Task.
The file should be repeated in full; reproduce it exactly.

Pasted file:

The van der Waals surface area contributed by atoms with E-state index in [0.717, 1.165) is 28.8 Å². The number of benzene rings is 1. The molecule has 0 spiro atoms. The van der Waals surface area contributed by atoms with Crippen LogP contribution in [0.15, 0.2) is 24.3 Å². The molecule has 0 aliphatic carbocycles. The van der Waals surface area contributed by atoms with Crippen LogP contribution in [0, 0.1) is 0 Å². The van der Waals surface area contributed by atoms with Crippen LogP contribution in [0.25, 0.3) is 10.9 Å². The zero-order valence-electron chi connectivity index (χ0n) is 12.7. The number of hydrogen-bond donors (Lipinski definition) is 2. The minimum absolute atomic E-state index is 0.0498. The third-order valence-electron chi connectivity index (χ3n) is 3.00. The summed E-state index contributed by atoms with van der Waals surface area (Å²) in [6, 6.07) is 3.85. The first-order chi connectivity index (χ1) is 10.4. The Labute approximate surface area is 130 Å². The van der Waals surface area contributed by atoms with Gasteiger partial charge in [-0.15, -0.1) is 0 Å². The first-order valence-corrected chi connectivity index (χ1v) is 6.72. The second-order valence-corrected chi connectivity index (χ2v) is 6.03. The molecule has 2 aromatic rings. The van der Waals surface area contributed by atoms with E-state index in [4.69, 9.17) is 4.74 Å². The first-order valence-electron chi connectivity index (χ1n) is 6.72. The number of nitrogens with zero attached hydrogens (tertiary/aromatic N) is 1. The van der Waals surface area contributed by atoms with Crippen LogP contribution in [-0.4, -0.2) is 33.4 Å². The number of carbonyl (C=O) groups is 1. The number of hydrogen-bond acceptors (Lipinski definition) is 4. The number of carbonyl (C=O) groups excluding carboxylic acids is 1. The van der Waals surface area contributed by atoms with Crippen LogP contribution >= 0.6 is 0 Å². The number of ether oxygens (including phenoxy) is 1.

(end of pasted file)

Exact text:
The van der Waals surface area contributed by atoms with E-state index in [0.717, 1.165) is 28.8 Å². The number of benzene rings is 1. The molecule has 0 spiro atoms. The van der Waals surface area contributed by atoms with Crippen LogP contribution in [0.15, 0.2) is 24.3 Å². The molecule has 0 aliphatic carbocycles. The van der Waals surface area contributed by atoms with Crippen LogP contribution in [0, 0.1) is 0 Å². The van der Waals surface area contributed by atoms with Crippen LogP contribution in [0.25, 0.3) is 10.9 Å². The zero-order valence-electron chi connectivity index (χ0n) is 12.7. The number of hydrogen-bond donors (Lipinski definition) is 2. The minimum absolute atomic E-state index is 0.0498. The third-order valence-electron chi connectivity index (χ3n) is 3.00. The summed E-state index contributed by atoms with van der Waals surface area (Å²) in [6, 6.07) is 3.85. The first-order chi connectivity index (χ1) is 10.4. The Labute approximate surface area is 130 Å². The van der Waals surface area contributed by atoms with Gasteiger partial charge in [-0.15, -0.1) is 0 Å². The first-order valence-corrected chi connectivity index (χ1v) is 6.72. The second-order valence-corrected chi connectivity index (χ2v) is 6.03. The molecule has 2 aromatic rings. The van der Waals surface area contributed by atoms with E-state index in [4.69, 9.17) is 4.74 Å². The first-order valence-electron chi connectivity index (χ1n) is 6.72. The number of nitrogens with zero attached hydrogens (tertiary/aromatic N) is 1. The van der Waals surface area contributed by atoms with Crippen LogP contribution in [-0.4, -0.2) is 33.4 Å². The number of carbonyl (C=O) groups is 1. The number of hydrogen-bond acceptors (Lipinski definition) is 4. The number of carbonyl (C=O) groups excluding carboxylic acids is 1. The van der Waals surface area contributed by atoms with Crippen LogP contribution >= 0.6 is 0 Å². The number of ether oxygens (including phenoxy) is 1.